• Rocket Jump: Sweet's REX gun allows her to rocket jump, especially so given her increased air mobility. With the right perks, she is also able to Goomba Stomp enemies for 4000 damage.
  • Scenery Porn: Both games have gorgeous scenery.
  • Secondary Fire: Every weapon has two types of fire, which usually allows for alternative tactics. For example: Sweet's rocket launcher can lock on to one or more targets; Haigen's shotgun can load remaining shells into the barrel, allowing for higher damage multi-shots; and TSYGAN's Ballista can do lesser base damage, but inflicts shock damage to the surrounding area.
  • Self-Imposed Challenge: Sanctum 2 adds "Feats of Strength" which act like Halo's difficulty-modifying Skulls, adding attributes to the enemies like increased speed and aggressiveness (towards the core and you) along with more health and regenerative abilities, and worst of all the harsh penalty of disabling respawns until the next wave combined with decreased returns when recycling towers. There's a good reason to try these out, as each feat added gives you an extra 20% experience boost.
  • Sibling Yin-Yang: Skye and Sweet are as equal as water is to oil. Skye is cynical, flippant and completely crazed when killing lumes, Sweet on the other hand is more cheerful, levelheaded and while she enjoys blasting lumes she doesn't laughs hysterically while doing so. Moreover this reflects on their playstyle: Skye is in constant need to cause pain - and loses her damage passive if she doesn't hurt anything in a few seconds - and her double jump allows her to keep her momentum to reach distant targets and keep hurting them, but is hard to control, Sweet on the other hand is a lot more focused on support dealing constant, controlled, damage with her burning passive (which also allows debuffs to trigger and stay afflicting enemies much longer) and her jump is higher and much easier to steer and direct.
  • Silliness Switch: The victory/defeat screens in the first game are all of Skye/The monsters goofing about.
  • Shock and Awe: Lightning Towers. The Electrical Outburst perk in Sanctum 2 causes enemies to burst in lightning damaging everything surrounding them.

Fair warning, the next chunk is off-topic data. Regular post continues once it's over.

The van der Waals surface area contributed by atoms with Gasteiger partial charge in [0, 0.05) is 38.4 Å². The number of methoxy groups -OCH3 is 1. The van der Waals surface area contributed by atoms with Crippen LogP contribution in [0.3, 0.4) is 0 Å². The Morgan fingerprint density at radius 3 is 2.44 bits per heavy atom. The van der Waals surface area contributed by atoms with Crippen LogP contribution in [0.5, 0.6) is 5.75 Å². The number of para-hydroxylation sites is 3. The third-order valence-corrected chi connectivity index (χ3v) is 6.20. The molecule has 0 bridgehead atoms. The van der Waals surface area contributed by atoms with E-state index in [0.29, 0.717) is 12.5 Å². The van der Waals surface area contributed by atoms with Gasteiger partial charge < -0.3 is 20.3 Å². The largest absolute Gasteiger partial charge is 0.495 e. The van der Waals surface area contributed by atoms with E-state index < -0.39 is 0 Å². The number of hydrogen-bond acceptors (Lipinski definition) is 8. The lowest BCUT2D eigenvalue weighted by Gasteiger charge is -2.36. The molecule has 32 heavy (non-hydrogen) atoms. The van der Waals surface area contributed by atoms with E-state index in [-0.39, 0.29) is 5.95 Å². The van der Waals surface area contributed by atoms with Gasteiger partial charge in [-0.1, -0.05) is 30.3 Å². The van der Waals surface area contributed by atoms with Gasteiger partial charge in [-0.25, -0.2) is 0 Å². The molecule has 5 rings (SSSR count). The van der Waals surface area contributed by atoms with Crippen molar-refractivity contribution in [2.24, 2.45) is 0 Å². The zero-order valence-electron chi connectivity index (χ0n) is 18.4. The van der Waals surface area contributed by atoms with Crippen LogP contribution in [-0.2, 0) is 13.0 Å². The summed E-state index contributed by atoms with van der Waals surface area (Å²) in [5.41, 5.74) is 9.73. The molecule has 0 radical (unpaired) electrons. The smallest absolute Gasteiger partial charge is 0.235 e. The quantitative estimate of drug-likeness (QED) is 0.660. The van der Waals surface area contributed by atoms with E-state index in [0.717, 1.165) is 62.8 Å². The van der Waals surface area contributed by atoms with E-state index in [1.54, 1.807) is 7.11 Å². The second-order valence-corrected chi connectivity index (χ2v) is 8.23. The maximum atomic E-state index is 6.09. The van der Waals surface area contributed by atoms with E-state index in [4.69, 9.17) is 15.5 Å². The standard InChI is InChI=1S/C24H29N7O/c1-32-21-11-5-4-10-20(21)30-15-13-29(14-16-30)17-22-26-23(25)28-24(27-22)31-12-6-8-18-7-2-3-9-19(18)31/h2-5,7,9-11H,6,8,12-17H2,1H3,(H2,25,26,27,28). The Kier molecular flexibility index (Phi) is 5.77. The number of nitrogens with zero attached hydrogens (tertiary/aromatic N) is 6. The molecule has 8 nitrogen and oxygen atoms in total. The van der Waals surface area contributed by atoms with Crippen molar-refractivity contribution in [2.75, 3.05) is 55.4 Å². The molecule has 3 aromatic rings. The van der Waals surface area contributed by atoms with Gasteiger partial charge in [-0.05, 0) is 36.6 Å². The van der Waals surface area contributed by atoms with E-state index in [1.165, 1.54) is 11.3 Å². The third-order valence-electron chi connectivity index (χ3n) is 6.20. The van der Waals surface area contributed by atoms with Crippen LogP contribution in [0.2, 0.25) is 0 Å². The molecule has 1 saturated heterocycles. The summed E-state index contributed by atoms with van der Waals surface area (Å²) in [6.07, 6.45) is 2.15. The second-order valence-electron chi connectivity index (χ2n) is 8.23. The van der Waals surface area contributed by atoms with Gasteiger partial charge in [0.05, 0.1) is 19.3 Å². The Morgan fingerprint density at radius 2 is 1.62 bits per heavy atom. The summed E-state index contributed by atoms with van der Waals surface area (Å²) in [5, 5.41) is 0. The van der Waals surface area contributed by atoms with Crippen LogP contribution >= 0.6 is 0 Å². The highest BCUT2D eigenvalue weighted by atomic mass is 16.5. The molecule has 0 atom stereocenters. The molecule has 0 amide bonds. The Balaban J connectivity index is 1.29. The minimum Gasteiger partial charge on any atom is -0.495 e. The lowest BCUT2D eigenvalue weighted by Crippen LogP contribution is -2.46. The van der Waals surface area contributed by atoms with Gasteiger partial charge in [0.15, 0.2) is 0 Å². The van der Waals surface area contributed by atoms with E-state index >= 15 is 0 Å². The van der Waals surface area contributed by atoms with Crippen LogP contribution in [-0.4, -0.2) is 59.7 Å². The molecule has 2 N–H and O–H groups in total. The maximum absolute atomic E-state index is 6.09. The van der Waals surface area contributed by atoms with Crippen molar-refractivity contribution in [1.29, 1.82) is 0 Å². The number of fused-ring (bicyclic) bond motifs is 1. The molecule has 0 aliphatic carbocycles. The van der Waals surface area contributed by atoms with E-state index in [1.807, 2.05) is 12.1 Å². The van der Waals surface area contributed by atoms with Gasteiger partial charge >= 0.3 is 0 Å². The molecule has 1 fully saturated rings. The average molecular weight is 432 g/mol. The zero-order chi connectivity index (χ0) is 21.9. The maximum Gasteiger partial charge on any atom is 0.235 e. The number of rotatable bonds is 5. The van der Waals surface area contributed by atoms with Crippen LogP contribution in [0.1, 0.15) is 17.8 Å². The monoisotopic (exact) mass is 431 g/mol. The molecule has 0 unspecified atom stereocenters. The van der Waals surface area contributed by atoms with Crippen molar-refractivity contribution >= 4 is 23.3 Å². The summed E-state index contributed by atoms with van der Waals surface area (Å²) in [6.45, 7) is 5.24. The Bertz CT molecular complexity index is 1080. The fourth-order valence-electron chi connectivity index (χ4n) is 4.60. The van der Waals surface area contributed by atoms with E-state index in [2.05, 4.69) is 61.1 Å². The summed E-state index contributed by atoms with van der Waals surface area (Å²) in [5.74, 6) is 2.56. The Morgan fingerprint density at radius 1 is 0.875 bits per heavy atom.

• The weapon ETK-Testla Rifle is more or less a flamethrower, just swap flame for "lightning".
  • Shoot the Medic First: A must do in Sanctum 2, if left unattended Healer will get even boss level lumes back to full health essentially ending the game for the players.
  • Short-Range Shotgun: Haigen's primary. As it can stack multiple shells to fire simultaneously, and he has a close range damage bonus, getting up close can turn him into a powerhouse.
    • The Shotgun in Sanctum 2 invokes and enforces this trope. Firing the Shotgun at an enemy that is too far will result in no damage dealt even if you somehow manage to hit it. Fire it close enough and the damage is massive.
  • Shout-Out:
    • In the achievements, there are several. The "Legolaser aimed shots"'s icon uses a white-and-black filtered picture of Legolas from The Lord of the Rings while "I am SUPER ANGRY" uses one of Leonidas from 300. There's a whole collection of them relating to The Protomen , as well as one called Giant Enemy Crab.
    • There are references to I Love Strawberries, a failed game that the studio previously worked on.
    • One of the achievements is BOOM! HEADSHOT!
    • Swarming an enemy with flying drones unlocks "Not the bees!"
    • In the first game, Skye either does Caramelldansen or the Melbourne Shuffle in her victory screen.
    • Beating Brightholme with all feats of strength unlocks "We don't go to Brightholme".
    • In the sequel mission "Biolab", heading up to the left-hand doorway, turning left, and following the path reveals an Explorer hanging over a pit; when you approach, he shouts "Fly, you fools!" before dropping.
    • SIMO in the sequel is named after Simo Hayha, the sniper with the highest body count ever. Fittingly, he's a sniper.
    • The Explorer Conscipts can occasionally be heard saying "My body is ready!" at a wave's start. "Game over man, game over!" in a wave or "I never asked for this..." upon death is possible as well.